The pandemic made the educational sector rethink how education could be delivered for all to access, even from the confines of one’s home. As the world tries to return back to normal, what practices do you think the educational industry should adopt as a norm, and what practices do you think they should do away with?
Andrea: Remote learning is here to stay. Things that schools need to continue to innovate is the user journey and user experience for the remote students. I think that international student community will continue to benefit from an immersive on campus experience compared to local student community who now may prefer the flexibility of a more hybrid learning options.
Both public and private institutions will play an important role in ensuring their programs are industry relevant.
In order to stay industry competitive it will be important for Colleges and Universities to be agile in their ability to quickly implement and offer programs for emerging careers of tomorrow, while ensuring existing programs are continuously updated.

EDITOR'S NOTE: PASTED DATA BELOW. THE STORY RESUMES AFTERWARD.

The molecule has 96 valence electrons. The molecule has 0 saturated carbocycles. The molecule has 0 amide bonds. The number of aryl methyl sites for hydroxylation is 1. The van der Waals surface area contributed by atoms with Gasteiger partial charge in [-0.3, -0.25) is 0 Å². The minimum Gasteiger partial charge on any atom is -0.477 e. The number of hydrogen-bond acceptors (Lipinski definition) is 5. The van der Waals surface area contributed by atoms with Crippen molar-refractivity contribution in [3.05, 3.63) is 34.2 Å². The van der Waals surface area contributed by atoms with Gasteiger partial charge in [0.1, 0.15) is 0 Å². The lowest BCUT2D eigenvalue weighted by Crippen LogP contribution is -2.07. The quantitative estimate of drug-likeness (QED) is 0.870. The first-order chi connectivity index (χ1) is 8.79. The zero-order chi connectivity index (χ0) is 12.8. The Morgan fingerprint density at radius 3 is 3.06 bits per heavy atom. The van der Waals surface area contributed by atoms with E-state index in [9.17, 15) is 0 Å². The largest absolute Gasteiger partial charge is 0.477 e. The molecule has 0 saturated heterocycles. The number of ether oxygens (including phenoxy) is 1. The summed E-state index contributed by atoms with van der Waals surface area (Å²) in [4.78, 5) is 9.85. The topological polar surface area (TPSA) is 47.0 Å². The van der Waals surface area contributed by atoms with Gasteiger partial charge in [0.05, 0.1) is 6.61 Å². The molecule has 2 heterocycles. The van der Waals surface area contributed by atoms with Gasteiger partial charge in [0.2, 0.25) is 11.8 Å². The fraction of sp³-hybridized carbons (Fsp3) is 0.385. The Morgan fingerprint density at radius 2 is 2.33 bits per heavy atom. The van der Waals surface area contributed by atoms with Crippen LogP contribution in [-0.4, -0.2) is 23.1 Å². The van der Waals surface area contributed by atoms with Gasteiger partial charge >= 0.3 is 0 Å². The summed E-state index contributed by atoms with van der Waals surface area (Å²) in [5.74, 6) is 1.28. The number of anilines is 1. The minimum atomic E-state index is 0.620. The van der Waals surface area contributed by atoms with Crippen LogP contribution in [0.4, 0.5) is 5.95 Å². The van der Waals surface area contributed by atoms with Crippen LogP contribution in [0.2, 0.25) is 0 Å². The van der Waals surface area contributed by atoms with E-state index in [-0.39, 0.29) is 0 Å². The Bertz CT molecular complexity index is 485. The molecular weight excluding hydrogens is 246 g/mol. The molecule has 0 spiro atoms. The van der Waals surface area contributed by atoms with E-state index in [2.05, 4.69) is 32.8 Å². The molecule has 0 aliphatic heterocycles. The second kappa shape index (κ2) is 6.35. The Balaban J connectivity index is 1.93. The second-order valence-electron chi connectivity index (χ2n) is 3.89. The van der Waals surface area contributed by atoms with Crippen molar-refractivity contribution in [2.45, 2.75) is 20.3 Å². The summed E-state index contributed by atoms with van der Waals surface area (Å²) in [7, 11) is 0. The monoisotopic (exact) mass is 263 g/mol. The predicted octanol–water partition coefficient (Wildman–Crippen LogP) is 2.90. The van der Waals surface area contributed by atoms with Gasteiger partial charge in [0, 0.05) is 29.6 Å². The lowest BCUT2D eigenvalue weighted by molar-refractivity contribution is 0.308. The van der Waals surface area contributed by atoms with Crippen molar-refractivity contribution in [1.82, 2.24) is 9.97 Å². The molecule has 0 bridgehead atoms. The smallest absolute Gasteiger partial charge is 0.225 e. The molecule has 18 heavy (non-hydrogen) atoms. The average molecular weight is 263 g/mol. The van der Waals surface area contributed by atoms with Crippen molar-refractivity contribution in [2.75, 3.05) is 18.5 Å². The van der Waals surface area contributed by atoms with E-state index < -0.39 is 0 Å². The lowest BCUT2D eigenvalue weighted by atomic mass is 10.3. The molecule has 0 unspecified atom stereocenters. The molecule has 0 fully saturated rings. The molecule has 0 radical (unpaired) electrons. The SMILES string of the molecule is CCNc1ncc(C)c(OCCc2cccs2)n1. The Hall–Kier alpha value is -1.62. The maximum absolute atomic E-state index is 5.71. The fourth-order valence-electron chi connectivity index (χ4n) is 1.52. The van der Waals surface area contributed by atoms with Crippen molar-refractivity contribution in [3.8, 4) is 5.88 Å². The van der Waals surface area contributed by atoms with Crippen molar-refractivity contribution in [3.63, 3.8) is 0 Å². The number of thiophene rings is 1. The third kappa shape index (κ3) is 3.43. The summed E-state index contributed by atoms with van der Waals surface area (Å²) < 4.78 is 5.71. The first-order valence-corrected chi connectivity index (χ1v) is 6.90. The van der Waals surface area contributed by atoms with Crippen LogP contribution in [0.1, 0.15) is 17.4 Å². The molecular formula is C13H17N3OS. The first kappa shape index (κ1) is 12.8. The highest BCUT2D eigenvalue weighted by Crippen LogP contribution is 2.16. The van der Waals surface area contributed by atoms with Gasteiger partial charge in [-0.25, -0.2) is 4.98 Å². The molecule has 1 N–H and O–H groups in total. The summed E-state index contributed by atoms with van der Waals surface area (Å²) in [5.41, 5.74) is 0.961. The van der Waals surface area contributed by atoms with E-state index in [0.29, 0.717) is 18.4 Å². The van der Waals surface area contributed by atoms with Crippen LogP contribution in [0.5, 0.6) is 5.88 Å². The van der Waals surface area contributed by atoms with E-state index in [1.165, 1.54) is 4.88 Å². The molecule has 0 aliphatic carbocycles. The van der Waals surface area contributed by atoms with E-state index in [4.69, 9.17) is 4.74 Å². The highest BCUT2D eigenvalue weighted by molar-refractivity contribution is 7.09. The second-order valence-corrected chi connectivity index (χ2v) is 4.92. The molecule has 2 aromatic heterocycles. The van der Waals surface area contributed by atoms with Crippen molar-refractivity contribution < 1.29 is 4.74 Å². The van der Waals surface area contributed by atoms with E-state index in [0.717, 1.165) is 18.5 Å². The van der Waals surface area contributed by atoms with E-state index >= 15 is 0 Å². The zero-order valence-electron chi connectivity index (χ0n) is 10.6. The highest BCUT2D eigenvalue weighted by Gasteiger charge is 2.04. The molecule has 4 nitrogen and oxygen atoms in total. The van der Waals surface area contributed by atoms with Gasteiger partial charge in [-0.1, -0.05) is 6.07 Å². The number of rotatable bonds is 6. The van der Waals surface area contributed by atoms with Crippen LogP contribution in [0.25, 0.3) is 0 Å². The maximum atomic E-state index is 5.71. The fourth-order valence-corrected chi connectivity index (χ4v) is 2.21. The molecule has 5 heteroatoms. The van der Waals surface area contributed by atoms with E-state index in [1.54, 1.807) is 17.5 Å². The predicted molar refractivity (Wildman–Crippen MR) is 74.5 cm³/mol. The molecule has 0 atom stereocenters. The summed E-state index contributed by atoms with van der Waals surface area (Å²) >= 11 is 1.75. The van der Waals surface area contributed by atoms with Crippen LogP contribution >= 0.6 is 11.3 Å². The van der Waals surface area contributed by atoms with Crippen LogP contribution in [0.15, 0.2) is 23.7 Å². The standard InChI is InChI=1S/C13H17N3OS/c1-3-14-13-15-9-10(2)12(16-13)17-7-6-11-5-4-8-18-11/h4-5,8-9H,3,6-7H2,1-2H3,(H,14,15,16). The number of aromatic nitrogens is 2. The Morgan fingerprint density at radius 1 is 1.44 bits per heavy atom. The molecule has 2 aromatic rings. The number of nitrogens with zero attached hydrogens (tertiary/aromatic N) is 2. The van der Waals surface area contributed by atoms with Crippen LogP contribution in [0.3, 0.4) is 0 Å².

This guarantees that the any content taught to students reflects the latest industry skills.
What advice do you have for new and aspiring entrepreneurs looking to launch businesses in the educational sector?
Andrea: Education is an exciting field to be in, especially now. If you are someone thinking of launching a business in the education sector or are already in the industry exploring in demand skills and relevant programs or an accreditation process in Canada, feel free to reach out to us. We are always available to chat and are excited to hear about your plans!
Before concluding the interview, is there anything else you would like to add?
For any future entrepreneurs thinking of starting their own company put in the effort and time to create a compelling story for your business with a narrow definition of your target market and the problem it solves.
Without this, it's like walking through a fog and hoping you'll just somehow end up at the right place.
Thank you Andrea for participating in this Q&A session, we wish you all the best. Andrea: Thank you.
This interview was originally published in Issue 11 of The Business Anecdote magazine. You can read it at https://www.thebusinessanecdote.com/the-business-anecdote-issue-11